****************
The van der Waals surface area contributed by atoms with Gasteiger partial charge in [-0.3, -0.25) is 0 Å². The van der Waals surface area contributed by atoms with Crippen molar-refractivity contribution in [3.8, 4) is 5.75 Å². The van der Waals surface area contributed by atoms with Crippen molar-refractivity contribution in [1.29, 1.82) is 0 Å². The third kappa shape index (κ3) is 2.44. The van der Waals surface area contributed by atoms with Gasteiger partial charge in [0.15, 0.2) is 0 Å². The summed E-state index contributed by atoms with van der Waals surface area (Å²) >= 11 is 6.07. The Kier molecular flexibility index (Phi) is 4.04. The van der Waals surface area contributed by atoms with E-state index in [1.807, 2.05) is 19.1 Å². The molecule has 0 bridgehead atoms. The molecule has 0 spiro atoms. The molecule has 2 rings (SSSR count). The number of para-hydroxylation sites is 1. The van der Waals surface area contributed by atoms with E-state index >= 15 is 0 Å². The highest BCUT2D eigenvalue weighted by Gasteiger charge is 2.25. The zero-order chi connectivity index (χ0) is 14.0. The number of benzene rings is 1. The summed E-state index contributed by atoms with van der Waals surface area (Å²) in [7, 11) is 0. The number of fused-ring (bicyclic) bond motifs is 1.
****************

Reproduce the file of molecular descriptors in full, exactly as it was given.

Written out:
The van der Waals surface area contributed by atoms with Gasteiger partial charge in [-0.3, -0.25) is 0 Å². The van der Waals surface area contributed by atoms with Crippen molar-refractivity contribution in [3.8, 4) is 5.75 Å². The van der Waals surface area contributed by atoms with Crippen molar-refractivity contribution in [1.29, 1.82) is 0 Å². The third kappa shape index (κ3) is 2.44. The van der Waals surface area contributed by atoms with Gasteiger partial charge in [0.15, 0.2) is 0 Å². The summed E-state index contributed by atoms with van der Waals surface area (Å²) >= 11 is 6.07. The Kier molecular flexibility index (Phi) is 4.04. The van der Waals surface area contributed by atoms with E-state index in [1.807, 2.05) is 19.1 Å². The molecule has 0 bridgehead atoms. The molecule has 0 spiro atoms. The molecule has 2 rings (SSSR count). The number of para-hydroxylation sites is 1. The van der Waals surface area contributed by atoms with E-state index >= 15 is 0 Å². The highest BCUT2D eigenvalue weighted by Gasteiger charge is 2.25. The zero-order chi connectivity index (χ0) is 14.0. The number of benzene rings is 1. The summed E-state index contributed by atoms with van der Waals surface area (Å²) in [7, 11) is 0. The number of fused-ring (bicyclic) bond motifs is 1.